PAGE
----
Leafing through city records these days, one could be reasonably led to believe that Arts and Crafts has become an astonishingly lucrative profession. After all, how else could Wendy Cherwin, a self-described “Independent Arts and Crafts Professional,” afford to shell out $22 milllion for a duplex (double floor-through!) co-op at 820 Park Avenue?
But before buying a hot glue gun and a crate of felted wool, one should note that inheritance can be helpful, of course, and there’s also the fact that Ms. Cherwin is the wife of Matthew Cherwin, who was named co-head of JPMorgan’s Global Credit, Securitized Products and Public Finance earlier this month, right around the time the sale closed on his new apartment. (Mr. Cherwin’s co-head is a fellow named Guy America; he is, as best we can tell, totally real and not a GI Joe character—our best people are vigorously investigating how this is possible.)
A purchase at 820 Park is an excellent—if wildly extravagant—way to celebrate a promotion. We spoke with someone in-the-know back in 2012, when sellers Pamela Farkas and Andrew Paul first listed the unit for $24.7 million, who told us, “It’s a building of billionaires, not millionaires.” High society regulars, Ms. Farkas and Mr. Paul were at the time making a circuit of Greenwich Village, where they owned a townhouse, Nantucket and Vermont. (How exhausting!) Certainly, though, they were not fleeing the discomforts of their place on Park.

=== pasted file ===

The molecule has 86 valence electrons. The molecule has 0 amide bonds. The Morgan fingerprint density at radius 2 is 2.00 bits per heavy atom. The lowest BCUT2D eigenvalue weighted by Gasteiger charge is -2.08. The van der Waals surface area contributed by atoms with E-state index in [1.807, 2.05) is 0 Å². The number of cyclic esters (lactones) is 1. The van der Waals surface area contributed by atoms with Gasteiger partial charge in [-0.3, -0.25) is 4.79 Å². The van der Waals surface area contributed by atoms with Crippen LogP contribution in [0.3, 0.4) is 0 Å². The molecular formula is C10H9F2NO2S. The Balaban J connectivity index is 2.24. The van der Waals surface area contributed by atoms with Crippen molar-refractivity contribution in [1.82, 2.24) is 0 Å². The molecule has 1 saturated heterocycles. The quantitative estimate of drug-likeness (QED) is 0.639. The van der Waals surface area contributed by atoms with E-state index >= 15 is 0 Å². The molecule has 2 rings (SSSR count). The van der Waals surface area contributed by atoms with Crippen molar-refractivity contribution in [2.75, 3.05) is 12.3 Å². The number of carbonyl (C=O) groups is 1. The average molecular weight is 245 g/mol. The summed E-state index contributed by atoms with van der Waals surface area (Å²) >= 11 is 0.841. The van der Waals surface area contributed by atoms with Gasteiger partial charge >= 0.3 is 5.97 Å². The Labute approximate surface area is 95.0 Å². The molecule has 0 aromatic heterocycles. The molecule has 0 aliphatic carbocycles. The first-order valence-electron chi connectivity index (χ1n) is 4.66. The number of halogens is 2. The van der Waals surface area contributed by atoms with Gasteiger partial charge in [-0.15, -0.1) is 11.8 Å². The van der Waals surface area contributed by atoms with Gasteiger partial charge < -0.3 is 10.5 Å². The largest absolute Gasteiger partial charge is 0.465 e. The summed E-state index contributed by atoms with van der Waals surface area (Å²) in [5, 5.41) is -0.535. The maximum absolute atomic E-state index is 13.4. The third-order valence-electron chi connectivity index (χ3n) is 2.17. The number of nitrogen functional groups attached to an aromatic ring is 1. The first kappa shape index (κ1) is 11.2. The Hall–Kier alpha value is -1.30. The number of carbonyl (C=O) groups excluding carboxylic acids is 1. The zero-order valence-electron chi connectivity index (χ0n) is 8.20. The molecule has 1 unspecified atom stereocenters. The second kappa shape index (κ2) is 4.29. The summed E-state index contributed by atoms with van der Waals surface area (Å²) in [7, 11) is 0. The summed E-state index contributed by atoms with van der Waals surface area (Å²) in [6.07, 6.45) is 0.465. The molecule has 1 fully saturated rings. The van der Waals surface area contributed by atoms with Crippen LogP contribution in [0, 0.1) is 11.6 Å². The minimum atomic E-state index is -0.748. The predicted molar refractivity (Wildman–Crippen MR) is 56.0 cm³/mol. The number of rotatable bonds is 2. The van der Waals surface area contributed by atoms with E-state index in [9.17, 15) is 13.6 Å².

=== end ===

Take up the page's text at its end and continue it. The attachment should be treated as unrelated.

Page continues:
Based on their new pad’s layout, we’d guess that the Cherwins like to host. A private elevator opens on a massive, marble-floored entry gallery, off of which stand a coat room (yes, coat room), and mammoth dining and living rooms. These all contribute to what in the estimation of the listing shared by Cathy Franklin and Alexis Bodenheimer at Brown Harris Stevens constitutes “some of the most spectacular formal entertainment space in New York.” With griddle, double-Sub Zeros and warming drawers on offer in the kitchen, the unit is amply outfitted for even the most demanding private chef. There’s also a total of 180 feet of Park Avenue frontage, suitable for moments of quiet contemplation and/or self-congratulation. (The apartment’s multiple bars represent useful accessories for all of the above.)
In 1997, the New York Times bumped into Ms. Cherwin (née Kurzon) just after Christmas at Bloomingdale’s, where she was returning a pricey holiday sweater. And if her taste in real estate is any indication, she’s most likely still a Bloomies acolyte. Lucky for her, the flagship is just a short walk from her new home! But she won’t have to hoof it, of course, if she’s not in the mood.